was it not a coincidence? (Shafak 47).
Rose realizes that, in Barsam’s family, a worse concept than an “odar” for
Tchakhmakhchian family is a Turk. The word “archenemy” above displays that
Armenians hate Turks. It means “main enemy” (Longman 64). As Rose is aware of it, she
wants to make use of this ideology to take revenge on the Tchakhmakhchian family. By
coincidence or chance, she meets Mustafa at a supermarket while shopping. Mustafa, for
Rose, stands as a means of revenge upon the Tchakhmakhchians. In other words, a Turk
retaliates against Armenians.
Rose shares her pleasure with her daughter, Amy, about finding and flirting with a Turk
in a supermarket as follows: “You know what? I wish your grandma-the-witch could
have seen me flirting with that Turk. Can you imagine her horror? I can’t think of a
worse nightmare for the proud Tchakhmakhchian family!” (Shafak 46). The word “the
witch” indicates that the relationship between Rose and her husband’s family is not
tolerable while the word “nightmare” signifies that Armenians are much disturbed by
Turks. In addition, Rose’s flirting with a Turk may cause a great pain in the
Tchakhmakhchian family. Rose assumes that her ex-husband’s family is much interested
in their ethnicity and she is not happy with this. All she needs is “a lover with no ethnic
luggage, no hard-to-pronounce names, no crowded family; a fresh new lover who would
appreciate garbanzo beans” (Shafak 39).
Rose faces cultural conflict with her Armenian relatives in several ways. For instance,
Rose’s food culture is not accepted by her ex-husband. She is not satisfied with her exhusband’s family cuisine, either. Although Armenian and American cuisines are
different, the food cultures of Turks and Armenians have common points. They cook
similar foods such as “sarma, patlijan and khavourma” (Shafak 39). The similarities of
Turkish and Armenian cuisines as well as the relationship between Turks and Armenians
are reflected even in Rose’s gossips. One day, Mrs. Glimmer (Rose’s neighbour) comes to
visit Rose. Rose talks about the disgusting food types of Armenians to Mrs. Glimmer.
While gossiping, they both show their reactions in disgust. While they do so, Mustafa
(Rose’s Turk husband) interrupts their talking and expresses that the Armenian meal
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type that they are talking about sounds like a Turkish food “mumbar”, which he finds
delicious and recommends it to them to try (Shafak 100). Then, he leaves the room. After
Mustafa leaves, Mrs. Glimmer becomes curious about whether Rose’s second husband is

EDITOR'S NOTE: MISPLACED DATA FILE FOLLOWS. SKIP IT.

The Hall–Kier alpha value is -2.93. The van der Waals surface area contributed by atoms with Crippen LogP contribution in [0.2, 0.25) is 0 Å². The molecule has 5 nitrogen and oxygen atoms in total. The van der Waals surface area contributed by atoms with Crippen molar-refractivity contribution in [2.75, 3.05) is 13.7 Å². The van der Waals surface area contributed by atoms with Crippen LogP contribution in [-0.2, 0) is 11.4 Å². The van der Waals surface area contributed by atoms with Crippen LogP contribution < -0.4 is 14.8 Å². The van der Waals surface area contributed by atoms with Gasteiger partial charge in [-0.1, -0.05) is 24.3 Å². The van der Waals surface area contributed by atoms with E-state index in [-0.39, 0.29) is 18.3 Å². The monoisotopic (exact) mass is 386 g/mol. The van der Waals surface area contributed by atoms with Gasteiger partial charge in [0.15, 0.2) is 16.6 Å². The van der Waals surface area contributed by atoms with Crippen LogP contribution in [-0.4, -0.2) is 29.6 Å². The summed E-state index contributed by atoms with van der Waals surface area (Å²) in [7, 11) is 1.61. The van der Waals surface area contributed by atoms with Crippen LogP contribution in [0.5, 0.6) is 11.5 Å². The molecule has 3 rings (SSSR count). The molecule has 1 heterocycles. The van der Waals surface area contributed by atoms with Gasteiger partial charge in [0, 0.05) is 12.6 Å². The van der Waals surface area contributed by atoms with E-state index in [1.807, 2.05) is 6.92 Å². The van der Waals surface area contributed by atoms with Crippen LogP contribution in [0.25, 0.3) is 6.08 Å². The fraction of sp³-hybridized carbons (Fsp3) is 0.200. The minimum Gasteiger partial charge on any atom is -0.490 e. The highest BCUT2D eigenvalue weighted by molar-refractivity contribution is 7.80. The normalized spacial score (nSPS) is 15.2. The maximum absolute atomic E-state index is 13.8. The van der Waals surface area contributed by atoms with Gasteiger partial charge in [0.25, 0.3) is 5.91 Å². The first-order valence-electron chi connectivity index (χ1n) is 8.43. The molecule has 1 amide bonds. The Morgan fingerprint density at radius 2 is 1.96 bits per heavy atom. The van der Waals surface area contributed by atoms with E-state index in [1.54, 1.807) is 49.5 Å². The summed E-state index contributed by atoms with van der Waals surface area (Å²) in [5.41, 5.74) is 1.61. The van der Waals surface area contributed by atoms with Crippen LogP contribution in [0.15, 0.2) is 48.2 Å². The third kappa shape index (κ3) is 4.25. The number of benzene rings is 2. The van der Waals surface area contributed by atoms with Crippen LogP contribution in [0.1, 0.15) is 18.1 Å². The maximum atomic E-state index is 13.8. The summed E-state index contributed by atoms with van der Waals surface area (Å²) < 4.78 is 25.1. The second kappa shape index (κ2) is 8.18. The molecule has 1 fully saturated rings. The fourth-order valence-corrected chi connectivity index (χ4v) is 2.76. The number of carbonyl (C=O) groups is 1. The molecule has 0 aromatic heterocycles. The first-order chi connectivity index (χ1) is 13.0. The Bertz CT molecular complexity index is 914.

Armenian or not. Then, she asks Rose questions about Mustafa’s identity. Rose answers
them claiming that their kitchen culture has similarities and that is the all. The similarity
between Turks and Armenians is not only observed in their foods but also in their life
styles. Karayumak in Ermeniler, Ermeni İsyanları ve Ermeni Katliamları says: “Armenians
adopt Turkish common laws, rules, customs and traditions such that it is not easy for a
foreigner who sees a Turk and an Armenian to distinguish who is Turk and who is
Armenian” 2 (56). Although Rose, Barsam, and his family members believe that Turks are
the “archenemy” of Armenians, Karayumak claims the opposite: “Turks and Armenians
lived in peace together for 800 years until the second half of the 18th century. He also
maintains that what changed Armenians’ attitudes towards Turks is the misleading of
Armenians by Russian and other Western countries during the Second World War” (56)
Some other narrators who comment on the conflict between Turks and Armenians are
Barsam and his family members such as Uncle Dikran Stamboulian, Auntie Surpun,
Grandma Shushan, Auntie Varsenig, Cousin Kevork, Armanoush (Amy), an Armenian
American girl form New York, a neighbour of Rose (Mrs. Grinnell), Lady Peacock /
Siramark, Baron Baghdassarian, The Nonnationalist Scenarist of Ultranationalist Movies
and his girlfriend, Hovhannes Stamboulian, Kirkor Hagopian, Asya, Aram, a cook,
Miserable-Co-existence and Anti-Khavurma. The conflict is first narrated from the
Armenians’ point of view in a conversation about Armanoush (Barsam and Rose’s
daughter). Armanoush stays with her mother, Rose, for most of the year. And now, Rose
is married to a Turk, called Mustafa. Being under the care of a Turkish stepfather,
Armanoush’s future may not be safe in Tchakhmakhchians’ opinion. The